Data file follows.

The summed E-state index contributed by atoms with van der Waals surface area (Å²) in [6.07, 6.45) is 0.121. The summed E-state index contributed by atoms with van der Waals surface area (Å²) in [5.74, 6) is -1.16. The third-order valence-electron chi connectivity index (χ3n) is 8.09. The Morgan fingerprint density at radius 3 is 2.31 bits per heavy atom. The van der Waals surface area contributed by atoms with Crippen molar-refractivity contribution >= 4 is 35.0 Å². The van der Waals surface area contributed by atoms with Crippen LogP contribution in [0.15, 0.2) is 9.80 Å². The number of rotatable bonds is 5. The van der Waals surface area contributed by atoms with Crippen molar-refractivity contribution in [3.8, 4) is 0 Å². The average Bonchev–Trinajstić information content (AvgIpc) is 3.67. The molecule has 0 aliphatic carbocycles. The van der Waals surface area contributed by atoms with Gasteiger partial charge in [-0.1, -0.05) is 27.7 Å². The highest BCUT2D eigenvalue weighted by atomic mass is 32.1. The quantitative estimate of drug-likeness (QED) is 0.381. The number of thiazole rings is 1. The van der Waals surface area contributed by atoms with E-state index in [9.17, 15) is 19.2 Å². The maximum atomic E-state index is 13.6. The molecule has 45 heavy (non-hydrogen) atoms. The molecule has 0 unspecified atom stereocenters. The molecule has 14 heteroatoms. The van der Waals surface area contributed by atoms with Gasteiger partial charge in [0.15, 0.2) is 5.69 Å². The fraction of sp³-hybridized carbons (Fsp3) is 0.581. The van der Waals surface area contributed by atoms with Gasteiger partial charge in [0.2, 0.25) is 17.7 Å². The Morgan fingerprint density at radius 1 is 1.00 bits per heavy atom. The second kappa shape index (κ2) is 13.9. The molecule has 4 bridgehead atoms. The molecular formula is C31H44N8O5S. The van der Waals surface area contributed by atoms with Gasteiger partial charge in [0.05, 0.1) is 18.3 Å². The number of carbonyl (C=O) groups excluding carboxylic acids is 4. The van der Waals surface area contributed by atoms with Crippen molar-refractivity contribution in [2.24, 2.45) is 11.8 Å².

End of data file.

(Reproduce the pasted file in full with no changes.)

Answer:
The summed E-state index contributed by atoms with van der Waals surface area (Å²) in [6.07, 6.45) is 0.121. The summed E-state index contributed by atoms with van der Waals surface area (Å²) in [5.74, 6) is -1.16. The third-order valence-electron chi connectivity index (χ3n) is 8.09. The Morgan fingerprint density at radius 3 is 2.31 bits per heavy atom. The van der Waals surface area contributed by atoms with Crippen molar-refractivity contribution >= 4 is 35.0 Å². The van der Waals surface area contributed by atoms with Crippen LogP contribution in [0.15, 0.2) is 9.80 Å². The number of rotatable bonds is 5. The van der Waals surface area contributed by atoms with Crippen molar-refractivity contribution in [3.8, 4) is 0 Å². The average Bonchev–Trinajstić information content (AvgIpc) is 3.67. The molecule has 0 aliphatic carbocycles. The van der Waals surface area contributed by atoms with Gasteiger partial charge in [-0.1, -0.05) is 27.7 Å². The highest BCUT2D eigenvalue weighted by atomic mass is 32.1. The quantitative estimate of drug-likeness (QED) is 0.381. The number of thiazole rings is 1. The van der Waals surface area contributed by atoms with E-state index in [9.17, 15) is 19.2 Å². The maximum atomic E-state index is 13.6. The molecule has 45 heavy (non-hydrogen) atoms. The molecule has 0 unspecified atom stereocenters. The molecule has 14 heteroatoms. The van der Waals surface area contributed by atoms with Gasteiger partial charge in [0.15, 0.2) is 5.69 Å². The fraction of sp³-hybridized carbons (Fsp3) is 0.581. The van der Waals surface area contributed by atoms with Gasteiger partial charge in [0.2, 0.25) is 17.7 Å². The Morgan fingerprint density at radius 1 is 1.00 bits per heavy atom. The second kappa shape index (κ2) is 13.9. The molecule has 4 bridgehead atoms. The molecular formula is C31H44N8O5S. The van der Waals surface area contributed by atoms with Gasteiger partial charge in [0.05, 0.1) is 18.3 Å². The number of carbonyl (C=O) groups excluding carboxylic acids is 4. The van der Waals surface area contributed by atoms with Crippen molar-refractivity contribution in [2.24, 2.45) is 11.8 Å².